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A Hail (Mount) Mary from James Halliday

Hail Mount Mary, Full of Grace

Australian Wine Companion
June 30, 2014
by James Halliday

I’ve taken passion/passionate out of my lexicon because the words have been terminally debased. I’d like to do the same with icon/iconic, but have to use them when writing about a winery such as the Yarra Valley’s Mount Mary, it has to be the most iconic winery in the region.

Founded by the late Dr John Middleton (and wife Marli), it now embraces second generation David, and third generation Sam, Claire and Hugh, all direct descendants, and all involved in one way or another in running the business.

It’s axiomatic that generational change can be good or bad, obvious or discreet. The changes at Mount Mary have been unambiguously good, but fittingly discreet. Fittingly, because this is the way Mount Mary has always gone about its business, even with the deep-seated changes that are underway. They cover the vineyard, the winery, marketing (unthinkable 20 years ago, a website anathema) and business administration.

All of which reflects the challenges a small, family run winery with an unrelenting focus on quality faces today. To stand still is not an option, but cosmetic change will do more harm than good, and real change is very expensive. The words may not mean much to many readers, but peristaltic must pumps, vibrating sorting tables, wine barrel rotary piston pumps, and a new state of the art bottling line capable of handling both corks and screwcaps, represents seriously large expenditure.

Passing by a new underground barrel storage area (more money) and going to the estate vineyard, Mount Mary eschews organic and/or biodynamic certification, but incorporates many of the practices they (certifications) involve: mulching, cover crops, reduction in the use of herbicides, elimination of pesticides, and increases in soil biological activity, but wait for it: a significant reduction in yields across all varieties.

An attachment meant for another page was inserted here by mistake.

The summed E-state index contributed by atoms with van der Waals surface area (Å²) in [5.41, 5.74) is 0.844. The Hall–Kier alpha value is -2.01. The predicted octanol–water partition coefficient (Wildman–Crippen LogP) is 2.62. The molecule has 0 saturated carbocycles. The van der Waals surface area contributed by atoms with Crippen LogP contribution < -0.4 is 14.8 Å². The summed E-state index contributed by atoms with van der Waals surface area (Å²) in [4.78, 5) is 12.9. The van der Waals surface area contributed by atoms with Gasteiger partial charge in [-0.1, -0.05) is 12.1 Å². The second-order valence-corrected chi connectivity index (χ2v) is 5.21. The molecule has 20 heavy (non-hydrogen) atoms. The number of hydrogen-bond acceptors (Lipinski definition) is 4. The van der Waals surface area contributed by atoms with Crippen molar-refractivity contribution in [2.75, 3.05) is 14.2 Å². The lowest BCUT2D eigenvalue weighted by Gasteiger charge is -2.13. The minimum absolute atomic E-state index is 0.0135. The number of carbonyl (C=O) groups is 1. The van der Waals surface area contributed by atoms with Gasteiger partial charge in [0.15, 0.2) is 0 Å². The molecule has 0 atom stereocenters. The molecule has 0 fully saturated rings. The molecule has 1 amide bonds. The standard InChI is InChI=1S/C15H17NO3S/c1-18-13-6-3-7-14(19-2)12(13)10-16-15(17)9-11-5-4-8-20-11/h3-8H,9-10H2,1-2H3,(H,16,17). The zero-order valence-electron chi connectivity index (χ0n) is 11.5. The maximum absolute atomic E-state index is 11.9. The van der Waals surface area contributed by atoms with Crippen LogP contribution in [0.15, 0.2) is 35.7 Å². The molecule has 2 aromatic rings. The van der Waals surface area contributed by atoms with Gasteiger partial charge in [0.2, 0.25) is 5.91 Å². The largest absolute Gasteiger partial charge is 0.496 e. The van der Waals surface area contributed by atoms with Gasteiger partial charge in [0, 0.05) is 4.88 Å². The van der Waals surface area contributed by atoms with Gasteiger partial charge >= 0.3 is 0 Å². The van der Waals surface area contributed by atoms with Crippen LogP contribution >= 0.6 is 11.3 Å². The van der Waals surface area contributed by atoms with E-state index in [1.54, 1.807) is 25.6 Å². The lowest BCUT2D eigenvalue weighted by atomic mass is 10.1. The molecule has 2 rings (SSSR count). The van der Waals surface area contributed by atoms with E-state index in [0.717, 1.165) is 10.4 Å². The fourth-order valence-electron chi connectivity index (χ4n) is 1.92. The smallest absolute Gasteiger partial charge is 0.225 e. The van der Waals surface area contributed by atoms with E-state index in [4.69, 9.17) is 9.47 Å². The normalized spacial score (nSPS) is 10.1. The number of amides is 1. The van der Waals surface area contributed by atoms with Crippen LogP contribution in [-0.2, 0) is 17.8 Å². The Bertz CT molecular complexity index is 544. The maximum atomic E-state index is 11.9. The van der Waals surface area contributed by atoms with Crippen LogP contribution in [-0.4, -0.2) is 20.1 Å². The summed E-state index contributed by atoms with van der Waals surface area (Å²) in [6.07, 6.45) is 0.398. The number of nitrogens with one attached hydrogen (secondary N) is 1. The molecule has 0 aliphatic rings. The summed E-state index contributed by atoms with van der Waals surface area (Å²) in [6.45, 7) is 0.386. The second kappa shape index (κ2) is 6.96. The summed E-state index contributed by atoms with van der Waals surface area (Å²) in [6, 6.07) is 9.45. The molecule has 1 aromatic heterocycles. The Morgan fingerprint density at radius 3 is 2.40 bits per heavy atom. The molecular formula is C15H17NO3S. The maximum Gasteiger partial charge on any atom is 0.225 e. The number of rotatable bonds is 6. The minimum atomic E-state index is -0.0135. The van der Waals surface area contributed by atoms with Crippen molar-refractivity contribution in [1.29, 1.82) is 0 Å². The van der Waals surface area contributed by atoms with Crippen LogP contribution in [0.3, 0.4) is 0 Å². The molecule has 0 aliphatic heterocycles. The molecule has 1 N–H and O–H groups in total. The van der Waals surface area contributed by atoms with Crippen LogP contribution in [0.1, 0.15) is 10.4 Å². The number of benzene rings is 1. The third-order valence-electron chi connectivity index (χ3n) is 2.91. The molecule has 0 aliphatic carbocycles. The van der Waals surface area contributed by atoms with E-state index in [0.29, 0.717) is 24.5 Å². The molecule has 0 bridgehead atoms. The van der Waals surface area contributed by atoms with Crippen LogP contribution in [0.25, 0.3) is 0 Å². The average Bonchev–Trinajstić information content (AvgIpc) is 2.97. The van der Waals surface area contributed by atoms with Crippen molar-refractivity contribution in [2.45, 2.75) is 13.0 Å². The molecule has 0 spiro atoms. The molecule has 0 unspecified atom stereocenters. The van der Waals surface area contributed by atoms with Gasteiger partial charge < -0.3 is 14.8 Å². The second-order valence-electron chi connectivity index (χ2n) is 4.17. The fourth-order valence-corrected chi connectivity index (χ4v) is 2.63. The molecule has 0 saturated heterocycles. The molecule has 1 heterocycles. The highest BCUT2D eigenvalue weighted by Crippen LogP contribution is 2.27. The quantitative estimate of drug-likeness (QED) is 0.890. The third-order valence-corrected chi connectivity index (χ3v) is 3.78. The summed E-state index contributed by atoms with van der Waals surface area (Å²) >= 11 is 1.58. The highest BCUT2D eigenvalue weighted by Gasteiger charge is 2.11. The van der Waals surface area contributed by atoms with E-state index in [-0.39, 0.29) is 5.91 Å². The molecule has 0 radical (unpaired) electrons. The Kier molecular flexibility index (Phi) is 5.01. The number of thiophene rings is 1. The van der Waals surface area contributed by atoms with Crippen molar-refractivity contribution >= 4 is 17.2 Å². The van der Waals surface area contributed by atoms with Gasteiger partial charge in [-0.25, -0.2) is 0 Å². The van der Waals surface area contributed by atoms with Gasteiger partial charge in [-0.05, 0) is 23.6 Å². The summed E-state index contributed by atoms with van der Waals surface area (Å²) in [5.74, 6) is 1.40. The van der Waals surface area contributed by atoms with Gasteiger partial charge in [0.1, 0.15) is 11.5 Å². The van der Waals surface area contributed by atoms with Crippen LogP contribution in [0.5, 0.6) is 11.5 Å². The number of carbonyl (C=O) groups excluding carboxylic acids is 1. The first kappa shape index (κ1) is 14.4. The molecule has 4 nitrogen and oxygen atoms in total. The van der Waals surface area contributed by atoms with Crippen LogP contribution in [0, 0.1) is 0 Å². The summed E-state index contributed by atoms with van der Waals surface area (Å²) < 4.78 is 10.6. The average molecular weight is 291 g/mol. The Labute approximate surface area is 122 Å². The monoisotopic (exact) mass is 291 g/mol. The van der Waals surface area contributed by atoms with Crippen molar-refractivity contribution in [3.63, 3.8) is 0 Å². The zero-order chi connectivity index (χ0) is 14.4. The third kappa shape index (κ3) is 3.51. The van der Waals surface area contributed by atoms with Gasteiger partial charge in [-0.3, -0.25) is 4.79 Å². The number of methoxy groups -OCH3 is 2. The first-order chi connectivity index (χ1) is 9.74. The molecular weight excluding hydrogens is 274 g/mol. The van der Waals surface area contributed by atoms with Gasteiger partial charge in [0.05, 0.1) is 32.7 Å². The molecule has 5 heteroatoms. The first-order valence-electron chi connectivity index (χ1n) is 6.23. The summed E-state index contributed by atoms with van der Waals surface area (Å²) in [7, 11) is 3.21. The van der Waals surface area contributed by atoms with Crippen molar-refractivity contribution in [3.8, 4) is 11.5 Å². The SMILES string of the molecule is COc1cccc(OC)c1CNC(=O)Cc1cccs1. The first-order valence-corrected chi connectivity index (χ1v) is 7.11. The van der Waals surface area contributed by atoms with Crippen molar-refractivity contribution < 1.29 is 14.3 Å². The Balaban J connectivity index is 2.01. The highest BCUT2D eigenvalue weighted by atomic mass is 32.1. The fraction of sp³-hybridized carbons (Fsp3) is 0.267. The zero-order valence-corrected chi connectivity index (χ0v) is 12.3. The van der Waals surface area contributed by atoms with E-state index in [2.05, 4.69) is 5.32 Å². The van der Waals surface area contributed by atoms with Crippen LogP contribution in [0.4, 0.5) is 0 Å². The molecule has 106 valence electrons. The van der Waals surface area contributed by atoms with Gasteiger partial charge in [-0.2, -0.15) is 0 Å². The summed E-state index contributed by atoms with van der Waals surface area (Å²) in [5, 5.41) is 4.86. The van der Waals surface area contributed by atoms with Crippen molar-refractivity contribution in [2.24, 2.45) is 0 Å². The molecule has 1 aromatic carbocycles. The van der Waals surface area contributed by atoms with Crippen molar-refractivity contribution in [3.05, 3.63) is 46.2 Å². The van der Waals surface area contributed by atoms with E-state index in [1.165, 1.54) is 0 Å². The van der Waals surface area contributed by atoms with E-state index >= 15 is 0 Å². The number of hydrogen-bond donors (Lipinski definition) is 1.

These have not been overnight changes: they go back 10 years or more, and are ongoing. But the awesome quality of the 2012 vintage wines (a great vintage in the Yarra Valley, to be sure) is in part a dividend on the investment.

97 pts 2012 Mount Mary Yarra Valley Pinot Noir
Bright, clear crimson-purple; reflects the special qualities of the site, the age of the vines (40-plus years) and the great vintage; the flowery, red-berried bouquet leads into an exquisitely flavoured and structured palate. A great pinot noir. 13.1% alc; Diam.

97 pts 2012 Mount Mary Yarra Valley Quintet
A 45/30/15/5/5% blend of cabernet sauvignon, merlot, cabernet franc, petit verdot and malbec. Bright crimson; the bouquet swarms with red and black fruits and quality oak; the medium-bodied palate is supremely elegant yet intense, with cassis and redcurrant fruit; of course there is tannin and French oak, but these are largely passive observers. 12.9% alc; cork.

96 pts 2012 Mount Mary Yarra Valley Chardonnay
Pale, brilliant quartz-green; the bouquet and palate reveal a wine of ultimate refinement, with laser-like clarity and precision of its flavours; while barrel-fermented, it is the fruit that drives the very long palate; the flavours span white- fleshed stone fruits, a touch of cashew, finishing with grapefruity acidity. 13.5% alc; Diam.

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